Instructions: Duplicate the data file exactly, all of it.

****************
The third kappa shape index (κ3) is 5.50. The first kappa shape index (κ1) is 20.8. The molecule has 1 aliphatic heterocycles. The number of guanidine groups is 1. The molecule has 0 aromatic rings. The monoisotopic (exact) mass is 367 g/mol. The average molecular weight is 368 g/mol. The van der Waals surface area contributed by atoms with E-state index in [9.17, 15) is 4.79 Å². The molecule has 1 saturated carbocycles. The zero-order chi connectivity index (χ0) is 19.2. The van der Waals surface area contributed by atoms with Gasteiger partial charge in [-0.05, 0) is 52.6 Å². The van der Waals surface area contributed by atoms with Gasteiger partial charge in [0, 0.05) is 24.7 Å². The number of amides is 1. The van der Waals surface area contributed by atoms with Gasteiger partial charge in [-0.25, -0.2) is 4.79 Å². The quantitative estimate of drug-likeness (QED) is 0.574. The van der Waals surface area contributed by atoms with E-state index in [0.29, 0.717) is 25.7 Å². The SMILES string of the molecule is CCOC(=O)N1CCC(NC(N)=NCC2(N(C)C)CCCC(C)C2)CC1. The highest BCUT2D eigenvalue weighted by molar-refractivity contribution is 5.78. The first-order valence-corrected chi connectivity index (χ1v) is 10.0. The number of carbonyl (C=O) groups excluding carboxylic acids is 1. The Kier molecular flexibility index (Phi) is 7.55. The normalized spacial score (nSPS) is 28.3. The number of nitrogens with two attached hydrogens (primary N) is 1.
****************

The third kappa shape index (κ3) is 5.50. The first kappa shape index (κ1) is 20.8. The molecule has 1 aliphatic heterocycles. The number of guanidine groups is 1. The molecule has 0 aromatic rings. The monoisotopic (exact) mass is 367 g/mol. The average molecular weight is 368 g/mol. The van der Waals surface area contributed by atoms with E-state index in [9.17, 15) is 4.79 Å². The molecule has 1 saturated carbocycles. The zero-order chi connectivity index (χ0) is 19.2. The van der Waals surface area contributed by atoms with Gasteiger partial charge in [-0.05, 0) is 52.6 Å². The van der Waals surface area contributed by atoms with Gasteiger partial charge in [0, 0.05) is 24.7 Å². The number of amides is 1. The van der Waals surface area contributed by atoms with Gasteiger partial charge in [-0.25, -0.2) is 4.79 Å². The quantitative estimate of drug-likeness (QED) is 0.574. The van der Waals surface area contributed by atoms with E-state index in [0.29, 0.717) is 25.7 Å². The SMILES string of the molecule is CCOC(=O)N1CCC(NC(N)=NCC2(N(C)C)CCCC(C)C2)CC1. The highest BCUT2D eigenvalue weighted by molar-refractivity contribution is 5.78. The first-order valence-corrected chi connectivity index (χ1v) is 10.0. The number of carbonyl (C=O) groups excluding carboxylic acids is 1. The Kier molecular flexibility index (Phi) is 7.55. The normalized spacial score (nSPS) is 28.3. The number of nitrogens with two attached hydrogens (primary N) is 1.